Faced with an increase in violence against the press in Latin America, two South American journalists are promoting a Model Law for the protection of journalists that could be applied worldwide. Chile is the country that has made the most progress in this regard. Paraguay, Mexico and Brazil follow.
Chilean journalist Daniel Matamala was one of the recipients of the 2022 Maria Moors Cabot Awards, granted by the Columbia University School of Journalism in New York. This profile takes a look at his journalistic trajectory, the changes in recent years in the Chilean context and the significance of this recognition.
Mexican independent journalist and co-founder of Reporteras en Guardia Laura Castellanos and Chilean investigative journalist and author Daniel Matamala are among the 2022 recipients of the Maria Moors Cabot Awards, announced on July 21 by the Columbia University School of Journalism in New York City. Peruvian-American journalist Daniel Alarcón and British foreign correspondent in Mexico Ioan Grillo were also winners of the Cabot Gold Medals.
Brazil is where a growing aversion to the news is worst, as 54% of Brazilians avoid the news, well above the world average of 38%. In Argentina, 46% now say they avoid news content. The other countries in the region surveyed were Chile (38%), Colombia (38%), Mexico (37%), and Peru (37%).
Chilean journalist Francisca Sandoval died days after being shot in the head while covering violent May 1 Workers' Day demonstrations in the country. The Chilean public prosecutor’s office detained three suspects, and announced that an investigation had also been opened into the police.
An Argentine, a Chilean and a Brazilian share the challenges they have faced while covering the conflict from the front lines of this Eastern European country. A dangerous environment is not the only obstacle and challenge for journalists in Ukraine. The logistics of coverage have also been complex.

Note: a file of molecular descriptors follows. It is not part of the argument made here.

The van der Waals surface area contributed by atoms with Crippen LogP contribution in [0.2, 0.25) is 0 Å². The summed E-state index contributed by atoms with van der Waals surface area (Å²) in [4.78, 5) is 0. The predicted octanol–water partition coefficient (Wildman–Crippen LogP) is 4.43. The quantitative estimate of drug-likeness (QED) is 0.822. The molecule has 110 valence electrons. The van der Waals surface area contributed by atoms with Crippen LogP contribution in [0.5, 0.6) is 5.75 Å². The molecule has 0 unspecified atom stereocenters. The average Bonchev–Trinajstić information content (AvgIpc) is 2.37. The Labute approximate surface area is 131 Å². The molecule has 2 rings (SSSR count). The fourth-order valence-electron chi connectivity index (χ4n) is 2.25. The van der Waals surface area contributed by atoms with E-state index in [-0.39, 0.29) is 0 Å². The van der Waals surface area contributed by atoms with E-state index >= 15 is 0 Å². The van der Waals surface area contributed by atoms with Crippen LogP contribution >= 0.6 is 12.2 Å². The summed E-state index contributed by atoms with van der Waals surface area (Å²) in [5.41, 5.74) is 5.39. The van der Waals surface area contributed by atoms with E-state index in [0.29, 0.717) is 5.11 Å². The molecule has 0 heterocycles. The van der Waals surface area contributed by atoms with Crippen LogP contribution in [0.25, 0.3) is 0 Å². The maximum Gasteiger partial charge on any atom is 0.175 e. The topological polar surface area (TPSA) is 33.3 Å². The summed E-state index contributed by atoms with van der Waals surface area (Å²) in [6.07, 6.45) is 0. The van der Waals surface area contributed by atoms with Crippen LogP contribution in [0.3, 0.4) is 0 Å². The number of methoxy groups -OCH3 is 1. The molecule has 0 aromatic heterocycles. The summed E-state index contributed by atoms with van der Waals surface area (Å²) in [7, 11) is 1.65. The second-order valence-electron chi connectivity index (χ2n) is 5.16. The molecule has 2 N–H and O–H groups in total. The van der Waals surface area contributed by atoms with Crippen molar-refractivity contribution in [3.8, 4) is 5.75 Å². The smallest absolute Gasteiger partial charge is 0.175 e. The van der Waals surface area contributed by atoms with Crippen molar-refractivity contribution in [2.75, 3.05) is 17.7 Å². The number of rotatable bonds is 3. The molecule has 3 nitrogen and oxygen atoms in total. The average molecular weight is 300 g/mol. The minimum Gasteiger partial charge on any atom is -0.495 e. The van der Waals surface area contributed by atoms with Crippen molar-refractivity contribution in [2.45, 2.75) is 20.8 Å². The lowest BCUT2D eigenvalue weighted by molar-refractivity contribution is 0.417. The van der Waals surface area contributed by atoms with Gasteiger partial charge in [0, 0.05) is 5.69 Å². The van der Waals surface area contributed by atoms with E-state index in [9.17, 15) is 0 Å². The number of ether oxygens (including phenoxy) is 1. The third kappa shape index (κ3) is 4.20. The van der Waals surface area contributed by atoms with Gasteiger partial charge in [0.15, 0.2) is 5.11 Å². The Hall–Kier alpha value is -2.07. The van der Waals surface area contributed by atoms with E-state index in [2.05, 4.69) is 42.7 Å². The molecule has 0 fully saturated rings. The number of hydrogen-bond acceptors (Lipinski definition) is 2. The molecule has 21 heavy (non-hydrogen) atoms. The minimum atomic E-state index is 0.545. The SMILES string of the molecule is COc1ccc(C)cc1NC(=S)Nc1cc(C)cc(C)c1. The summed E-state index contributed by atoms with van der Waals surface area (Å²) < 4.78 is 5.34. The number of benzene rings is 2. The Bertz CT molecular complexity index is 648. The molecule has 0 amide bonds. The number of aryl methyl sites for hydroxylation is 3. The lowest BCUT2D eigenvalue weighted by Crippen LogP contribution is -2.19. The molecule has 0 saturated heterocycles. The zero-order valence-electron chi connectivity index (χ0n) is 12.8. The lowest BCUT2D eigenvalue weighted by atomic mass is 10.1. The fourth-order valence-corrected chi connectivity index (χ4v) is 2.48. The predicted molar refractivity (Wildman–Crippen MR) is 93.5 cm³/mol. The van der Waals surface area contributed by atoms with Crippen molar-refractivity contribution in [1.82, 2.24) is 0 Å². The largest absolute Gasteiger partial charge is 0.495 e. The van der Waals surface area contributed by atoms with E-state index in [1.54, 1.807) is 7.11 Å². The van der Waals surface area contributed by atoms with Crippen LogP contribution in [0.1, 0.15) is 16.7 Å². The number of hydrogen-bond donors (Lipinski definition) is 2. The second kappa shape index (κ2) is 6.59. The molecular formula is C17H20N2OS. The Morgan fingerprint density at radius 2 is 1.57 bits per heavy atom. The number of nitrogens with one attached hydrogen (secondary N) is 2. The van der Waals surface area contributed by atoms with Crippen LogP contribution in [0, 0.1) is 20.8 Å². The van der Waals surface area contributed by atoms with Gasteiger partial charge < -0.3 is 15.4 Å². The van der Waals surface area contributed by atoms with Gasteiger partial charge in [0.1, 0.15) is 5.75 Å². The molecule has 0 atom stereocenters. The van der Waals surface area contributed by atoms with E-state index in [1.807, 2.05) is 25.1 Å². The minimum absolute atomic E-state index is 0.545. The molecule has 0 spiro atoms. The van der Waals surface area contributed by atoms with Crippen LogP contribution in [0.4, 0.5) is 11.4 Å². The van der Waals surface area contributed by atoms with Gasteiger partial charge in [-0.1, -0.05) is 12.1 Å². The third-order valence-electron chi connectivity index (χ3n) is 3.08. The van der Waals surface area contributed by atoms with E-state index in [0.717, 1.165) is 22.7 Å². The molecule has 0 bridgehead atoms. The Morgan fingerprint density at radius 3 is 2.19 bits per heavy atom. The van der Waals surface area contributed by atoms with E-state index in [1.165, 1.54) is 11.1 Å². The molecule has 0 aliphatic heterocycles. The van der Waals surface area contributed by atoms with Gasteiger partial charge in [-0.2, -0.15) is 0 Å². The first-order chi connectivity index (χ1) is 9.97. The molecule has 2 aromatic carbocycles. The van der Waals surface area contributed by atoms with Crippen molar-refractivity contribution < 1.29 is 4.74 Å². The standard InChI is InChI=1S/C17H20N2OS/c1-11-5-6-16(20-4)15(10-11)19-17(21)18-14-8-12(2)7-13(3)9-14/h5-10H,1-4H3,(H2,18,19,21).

Media accelerator Velocidad shared lessons learned in 16 months of consulting, follow-up and financial support to ten news outlets in Latin America. During this time, these media organizations saw improvements in their organizational structure, audience loyalty, business model and product vision and culture.
LatAm Journalism Review spoke with five journalists from the region who suffered some type of physical violence in their coverage of recent protests in Chile, Bolivia, Peru, Brazil, and Colombia and shows the vulnerability of press professionals from protesters of different political strata and also from security forces.
The most recent edition of the Chapultepec Index of Freedom of Expression and the Press, from the Inter-American Press Association (IAPA), recorded an improvement of 4.2 points on average in the 22 countries evaluated on the continent. The more positive overall picture comes with poor results from three of the largest countries in the region, Argentina, Mexico and Brazil, which lost the most points in the ranking.
To understand the barriers for journalists with disabilities who want to enter newsrooms, as well as the treatment of persons with disabilities in the media, LatAm Journalism Review (LJR) spoke with media professionals in Latin America about their experience working in newsrooms and their advice for giving stories a human rights approach.